In general, I prefer to use flat (planar) slices through the entire puzzle (interior mechanism included) whenever possible. This means that most of my puzzles end up having a "spider" core, or something similar. Of course, some puzzles with multiple shells may require a more complex mechanism, and possibly a partial or full sphere core to accommodate the multiple levels.
I prefer to design puzzles with flat slices since it gives the puzzles better stability, and a less "squishy" feel. It also minimizes friction since the lowest possible surface area is involved in the turning action. I came to these conclusions after an experimental redesign of my Fracture-10 puzzle. I made a version with a ball core, which allowed me to create space to attach the retaining arms onto the core by screwing them on from the inside. After testing this puzzle though, I was disappointed with the results, and concluded that the original snap together design (which uses flat cuts throughout) is superior. The version with the ball core was harder to turn due to increased friction, and since the parts on the moving slice wanted to first move relative to each other before they would begin to move as a unit (this leads to a "squishy" feel). The spider core version with flat slices has no such issues.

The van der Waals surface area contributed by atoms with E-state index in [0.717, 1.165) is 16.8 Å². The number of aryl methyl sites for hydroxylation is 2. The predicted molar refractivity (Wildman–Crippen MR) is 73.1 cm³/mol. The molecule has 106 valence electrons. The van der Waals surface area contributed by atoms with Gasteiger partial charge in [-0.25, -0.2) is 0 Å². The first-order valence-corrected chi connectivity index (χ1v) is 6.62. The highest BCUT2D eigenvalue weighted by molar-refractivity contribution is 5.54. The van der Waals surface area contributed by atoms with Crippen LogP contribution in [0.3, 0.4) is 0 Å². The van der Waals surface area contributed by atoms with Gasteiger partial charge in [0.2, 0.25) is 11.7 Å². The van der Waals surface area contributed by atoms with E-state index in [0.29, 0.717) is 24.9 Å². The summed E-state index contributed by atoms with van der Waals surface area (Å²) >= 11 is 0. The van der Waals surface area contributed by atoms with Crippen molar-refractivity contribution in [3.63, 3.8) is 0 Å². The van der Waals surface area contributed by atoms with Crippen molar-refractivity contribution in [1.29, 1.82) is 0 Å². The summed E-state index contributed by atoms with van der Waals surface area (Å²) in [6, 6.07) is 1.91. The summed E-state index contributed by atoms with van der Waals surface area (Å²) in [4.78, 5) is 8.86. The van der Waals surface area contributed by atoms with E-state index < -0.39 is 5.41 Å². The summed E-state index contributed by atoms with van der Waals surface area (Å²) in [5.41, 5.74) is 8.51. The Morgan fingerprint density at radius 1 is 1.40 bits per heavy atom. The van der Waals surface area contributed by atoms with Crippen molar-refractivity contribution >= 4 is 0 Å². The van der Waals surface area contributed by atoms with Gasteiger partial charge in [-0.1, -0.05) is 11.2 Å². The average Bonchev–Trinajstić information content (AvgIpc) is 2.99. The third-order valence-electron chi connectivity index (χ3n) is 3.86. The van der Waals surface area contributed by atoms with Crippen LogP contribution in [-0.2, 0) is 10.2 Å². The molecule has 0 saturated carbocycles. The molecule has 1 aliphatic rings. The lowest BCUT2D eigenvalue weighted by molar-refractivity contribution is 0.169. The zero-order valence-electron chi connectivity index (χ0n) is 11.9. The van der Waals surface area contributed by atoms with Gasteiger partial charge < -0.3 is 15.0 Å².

If you consider the Mosaic Cube, it was shipped with a spider core, but was very squishy, and this caused problems in turning. When this was replaced with a ball core, the puzzle was much better.
I think the issue with the Mosaic Cube was not a matter of ball core vs spider core, but of a design that left too much open space on the interior of the puzzle, and allowed parts to be pushed into that space. I don't know if the type of design I prefer could have been used in this case, but if so it might have helped the issue more than the ball core. Even with the ball core fix (which I implemented on my copy), the puzzle is still somewhat squishy, though not nearly to the degree it was before the ball core.
Many of the puzzles I have designed, including just about all in the "Fracture cut" series, use this type of design with flat, planar slices. Some geometries allow the use of screws, while others are better off as snap-together puzzles. Both varieties work very well.
As to cost savings, I haven't seen that one style core is inherently more or less expensive than the other. In my Fracture-10 experiment, the model with the ball core ended costing about $5 less. However, I recently looked back at the original Fracture-10 files, and saw the opportunity for savings there too. After a few changes which will not be detectable once the puzzle is assembled, I retained the original spider core design and was able to reduce the price by almost $10. So that's even less expensive than the ball core design. Here's a link to the new Fracture-10
model for those who are interested.